Back to the semantics of those operators. I don't think we have any problem of understanding them in the context of digits. All of these are pretty clear:

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`(12) : 1 AND 2`

(1&2) : 1 AND 2

(1,2) : 1 AND 2 (split and ordered in a split and ordered group of cells)

(1|2) : 1 OR 2

However, the semantics of the same operators applied to a group of cells is not so clear, especially without any attached digits:

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`r1c12 : ?`

r1c1&2 : r1c1 AND r1c2

r1c1|2 : r1c1 OR r1c2

r1c1,2 : ?

The AND and OR operators are relatively straight-forward, at least with the previously suggested semantics, but the other two are not. What exactly does the comma mean here? Does it imply splitting and ordering or not? What exactly does the default case r1c12 mean? In the digit context we could always replace (12) with (1&2), but what operator is implied in r1c12?

The seemingly obvious r1c1&2 doesn't work as a synonym for r1c12 if we maintain that (1)r1c1&r1c2 should mean 1r1c1 & 1r1c2 (which is a contradiction). The other option r1c1|2 does work in this case, since (1)r1c12 -> 1r1c1|1r1c2. However, that interpretation runs into problems if we have more digits:

(12)r1c1245 <-/-> (12)r1c12|45 <-/-> (12)r1c1|2|4|5

The first option means that both 1 AND 2 are found somewhere within those four cells (but obviously not in the same cell), e.g. 1r1c5 AND 2r1c1 is a valid combo. On the other hand, with my suggested semantics the second option is only valid with (12)r1c12 OR (12)r1c45 (in other words, both digits must be found in one or the other cell group -- or both but that's not possible in this case). The last option is not valid at all, because it represents four ORed single-cell groups, and (12) being two ANDed digits can't fit into a single cell.

So, if both & and | are out of the game, what would work? The only operator left is the comma, so it must be it. But what exactly does it mean in this context? To maintain any kind of consistency, I think it should imply splitting and ordering just like with the digits -- and it definitely does when used in combination with a comma in the digits. That's a bit of a problem because r1c12 does not imply any ordering, so r1c1,2 is not really a synonym for it. This is:

r1c12 <-> (r1c1,2 | r1c2,1)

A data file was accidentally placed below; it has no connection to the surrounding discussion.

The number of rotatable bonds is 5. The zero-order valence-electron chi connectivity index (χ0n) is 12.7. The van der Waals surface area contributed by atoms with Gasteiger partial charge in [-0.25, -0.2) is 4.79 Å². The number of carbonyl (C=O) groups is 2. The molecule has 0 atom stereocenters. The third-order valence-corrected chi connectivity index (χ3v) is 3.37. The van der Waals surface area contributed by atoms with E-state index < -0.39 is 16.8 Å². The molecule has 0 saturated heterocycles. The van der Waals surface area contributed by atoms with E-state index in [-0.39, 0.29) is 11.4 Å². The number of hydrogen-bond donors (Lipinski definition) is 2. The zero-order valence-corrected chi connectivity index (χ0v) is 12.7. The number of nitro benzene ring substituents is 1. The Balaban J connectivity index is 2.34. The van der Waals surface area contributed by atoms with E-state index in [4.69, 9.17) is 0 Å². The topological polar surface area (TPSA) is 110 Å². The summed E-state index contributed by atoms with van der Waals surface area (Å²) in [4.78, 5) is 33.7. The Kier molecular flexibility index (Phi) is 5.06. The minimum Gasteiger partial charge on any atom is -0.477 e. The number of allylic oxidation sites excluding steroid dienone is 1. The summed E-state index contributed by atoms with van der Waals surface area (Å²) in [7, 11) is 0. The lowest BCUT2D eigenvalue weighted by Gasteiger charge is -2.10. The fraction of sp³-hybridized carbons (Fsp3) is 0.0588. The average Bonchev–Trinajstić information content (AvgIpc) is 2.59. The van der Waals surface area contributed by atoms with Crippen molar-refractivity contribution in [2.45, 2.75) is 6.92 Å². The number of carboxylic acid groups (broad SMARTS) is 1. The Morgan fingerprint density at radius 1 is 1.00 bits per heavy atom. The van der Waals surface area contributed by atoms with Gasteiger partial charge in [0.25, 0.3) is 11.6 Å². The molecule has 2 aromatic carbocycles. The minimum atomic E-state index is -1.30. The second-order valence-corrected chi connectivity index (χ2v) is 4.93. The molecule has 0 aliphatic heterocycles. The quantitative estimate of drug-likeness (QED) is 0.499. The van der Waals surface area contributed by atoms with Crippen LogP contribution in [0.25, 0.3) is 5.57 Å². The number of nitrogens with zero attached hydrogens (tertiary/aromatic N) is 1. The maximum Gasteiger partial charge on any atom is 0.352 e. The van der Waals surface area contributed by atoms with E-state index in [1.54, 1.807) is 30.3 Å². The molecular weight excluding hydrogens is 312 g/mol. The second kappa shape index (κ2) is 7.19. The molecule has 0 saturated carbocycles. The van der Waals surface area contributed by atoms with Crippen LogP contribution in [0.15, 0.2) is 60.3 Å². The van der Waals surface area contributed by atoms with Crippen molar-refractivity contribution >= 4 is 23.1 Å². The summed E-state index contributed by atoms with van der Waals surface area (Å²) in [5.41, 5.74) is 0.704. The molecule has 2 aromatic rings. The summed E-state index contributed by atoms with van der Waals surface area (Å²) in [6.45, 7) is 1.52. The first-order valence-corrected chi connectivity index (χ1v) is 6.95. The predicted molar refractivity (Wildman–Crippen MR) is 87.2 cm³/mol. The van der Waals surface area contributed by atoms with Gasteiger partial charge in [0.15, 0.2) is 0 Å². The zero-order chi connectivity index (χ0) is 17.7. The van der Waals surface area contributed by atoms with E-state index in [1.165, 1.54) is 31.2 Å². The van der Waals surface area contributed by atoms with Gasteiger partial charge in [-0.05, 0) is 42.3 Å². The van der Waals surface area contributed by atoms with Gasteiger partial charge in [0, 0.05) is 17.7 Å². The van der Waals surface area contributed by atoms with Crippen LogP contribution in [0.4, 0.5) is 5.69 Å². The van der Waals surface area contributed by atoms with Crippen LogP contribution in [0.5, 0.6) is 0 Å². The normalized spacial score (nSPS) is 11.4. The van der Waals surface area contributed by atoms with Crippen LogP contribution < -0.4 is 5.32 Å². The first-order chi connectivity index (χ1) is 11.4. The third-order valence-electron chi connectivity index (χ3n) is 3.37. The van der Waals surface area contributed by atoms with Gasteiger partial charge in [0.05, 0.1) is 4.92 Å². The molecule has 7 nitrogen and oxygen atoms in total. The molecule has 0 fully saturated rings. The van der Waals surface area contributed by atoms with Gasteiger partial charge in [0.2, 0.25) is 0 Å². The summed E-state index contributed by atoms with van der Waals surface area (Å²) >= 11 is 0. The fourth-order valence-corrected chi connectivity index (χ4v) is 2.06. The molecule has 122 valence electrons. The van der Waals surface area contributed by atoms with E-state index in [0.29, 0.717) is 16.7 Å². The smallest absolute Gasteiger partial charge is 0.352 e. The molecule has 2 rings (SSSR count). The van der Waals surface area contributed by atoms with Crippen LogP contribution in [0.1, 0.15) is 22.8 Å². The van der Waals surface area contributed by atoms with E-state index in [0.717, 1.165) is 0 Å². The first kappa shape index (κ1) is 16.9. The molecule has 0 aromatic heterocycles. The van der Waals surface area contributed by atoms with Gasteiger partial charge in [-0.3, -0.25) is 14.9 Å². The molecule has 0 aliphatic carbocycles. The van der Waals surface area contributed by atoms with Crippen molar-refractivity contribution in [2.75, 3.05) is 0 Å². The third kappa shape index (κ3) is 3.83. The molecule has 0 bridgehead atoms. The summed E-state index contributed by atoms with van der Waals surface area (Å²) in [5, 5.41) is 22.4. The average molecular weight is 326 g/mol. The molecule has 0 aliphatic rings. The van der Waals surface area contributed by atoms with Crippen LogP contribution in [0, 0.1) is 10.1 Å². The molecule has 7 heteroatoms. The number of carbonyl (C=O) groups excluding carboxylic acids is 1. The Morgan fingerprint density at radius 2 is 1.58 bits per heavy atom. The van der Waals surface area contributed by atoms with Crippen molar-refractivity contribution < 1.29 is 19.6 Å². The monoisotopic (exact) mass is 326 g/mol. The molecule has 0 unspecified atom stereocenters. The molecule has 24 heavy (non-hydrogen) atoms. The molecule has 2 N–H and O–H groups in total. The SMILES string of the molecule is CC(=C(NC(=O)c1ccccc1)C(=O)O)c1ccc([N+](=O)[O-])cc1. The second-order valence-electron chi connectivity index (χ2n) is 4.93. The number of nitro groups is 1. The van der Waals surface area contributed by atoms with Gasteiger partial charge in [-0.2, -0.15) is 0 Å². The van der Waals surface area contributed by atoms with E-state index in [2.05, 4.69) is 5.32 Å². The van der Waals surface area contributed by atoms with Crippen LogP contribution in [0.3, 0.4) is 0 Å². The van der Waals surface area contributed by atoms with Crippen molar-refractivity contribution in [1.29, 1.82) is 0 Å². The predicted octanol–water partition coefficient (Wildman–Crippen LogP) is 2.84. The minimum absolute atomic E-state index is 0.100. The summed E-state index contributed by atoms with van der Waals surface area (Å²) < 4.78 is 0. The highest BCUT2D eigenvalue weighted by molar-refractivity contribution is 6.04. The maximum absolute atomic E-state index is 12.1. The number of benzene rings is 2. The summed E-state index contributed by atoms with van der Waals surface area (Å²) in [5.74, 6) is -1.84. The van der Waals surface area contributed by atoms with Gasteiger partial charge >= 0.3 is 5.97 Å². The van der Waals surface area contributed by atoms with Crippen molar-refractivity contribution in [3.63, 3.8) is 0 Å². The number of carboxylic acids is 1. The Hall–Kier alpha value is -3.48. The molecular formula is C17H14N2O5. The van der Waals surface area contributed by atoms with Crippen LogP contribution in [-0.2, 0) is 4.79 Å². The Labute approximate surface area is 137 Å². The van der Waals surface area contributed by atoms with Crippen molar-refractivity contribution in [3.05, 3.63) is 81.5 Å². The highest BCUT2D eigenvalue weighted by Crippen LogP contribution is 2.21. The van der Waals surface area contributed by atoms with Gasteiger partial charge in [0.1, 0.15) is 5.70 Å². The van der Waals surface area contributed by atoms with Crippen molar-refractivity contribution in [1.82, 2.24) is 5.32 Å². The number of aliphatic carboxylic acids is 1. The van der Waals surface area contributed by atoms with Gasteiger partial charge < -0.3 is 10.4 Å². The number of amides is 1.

That's in line with the digit context:

However, unlike the digit context where (12) <-> (1&2), there actually isn't any single operator that could be used within r1c12 to get the exact same semantics. The comma is pretty close and works in most practical cases, but it's not a synonym because it's not commutative: r1c1,2 is not the same as r1c2,1. What I would like to have is a fully commutative operator for cell groups, similar to & with the candidates, for when splitting and ordering is not wanted. My suggestion is the dot '.' :

r1c12 <-> r1c1.2 <-> r1c2.1 <-> (r1c1,2 | r1c2,1)

Now you're thinking that it doesn't make any sense, because why would we ever write r1c1.2 when we can write r1c12. You're right, we never would. However, the real need is for nodes with cells that don't see each other. Currently there's no way to write them with the same exact semantics of a seamless group like r1c12 (i.e. an unordered, unsplit group of cells). The only option to write them is with the comma r1c1,r9c9 but it's not exactly the same.

While the comma syntax almost always works in practice, it's not semantically accurate because it implies a split and ordered group of cells whether we want one or not. It can also cause actual problems when we do want a split and ordered group of cells (i.e. one or more commas are used with the attached digits) but not with that exact splitting point.

With the suggested dot syntax we wouldn't have such problems, because it wouldn't imply any ordering or splitting:

r1c12.r9c89 <-> r9c89.r1c12 <-> r1c1.r1c2.r9c8.r9c9 <-> r9c8.r1c2.r9c9.r1c1 <-> ...

The dot could also be used in other contexts as a more readable replacement for '&' (with the exact same semantics, unlike the comma I've been using for that purpose). Thus we'd have these four operator options (and one default) for both digits and cells:

Digits:

- (12) : <-> (21) <-> (1.2) <-> (1&2)
- (1.2) : <-> (2.1) <-> (12)
- (1,2) : <-/-> (2,1) ; -> (12)
- (1&2) : <-> (2&1) <-> (1.2) <-> (12) <-> ((1,2) | (2,1))
- (1|2) : <-> (2|1)

(Of those, only a,c,e are really needed in practice, but b,d are there for symmetry and completeness.)

Cells:

- r1c12 : <-> r1c21 <-> r1c1.2 <-> {r1c1 r1c2} : unsplit, unordered set of cells
- r1c1.2 : <-> r1c2.1 <-> r1c1.r1c2 <-> r1c2.r1c1 <-> r1c12
- r1c1,2 : <-/-> r1c2,1 ; <-> (r1c1,r1c2) : split, ordered tuple of cells
- r1c1&2 : <-> r1c2&1 <-> (r1c1 & r1c2)
- r1c1|2 : <-> r1c2|1 <-> (r1c1 | r1c2)

All five of these options have their uses.

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So, what do you guys think of that? I know Steve must really hate the idea of adding yet another symbol

Sorry! I'm not really happy about it either, but I think it would make logical sense because there's an actual gap to fill. So, just a warning: I'll probably be testing the dot idea for a while to see how it works in practice.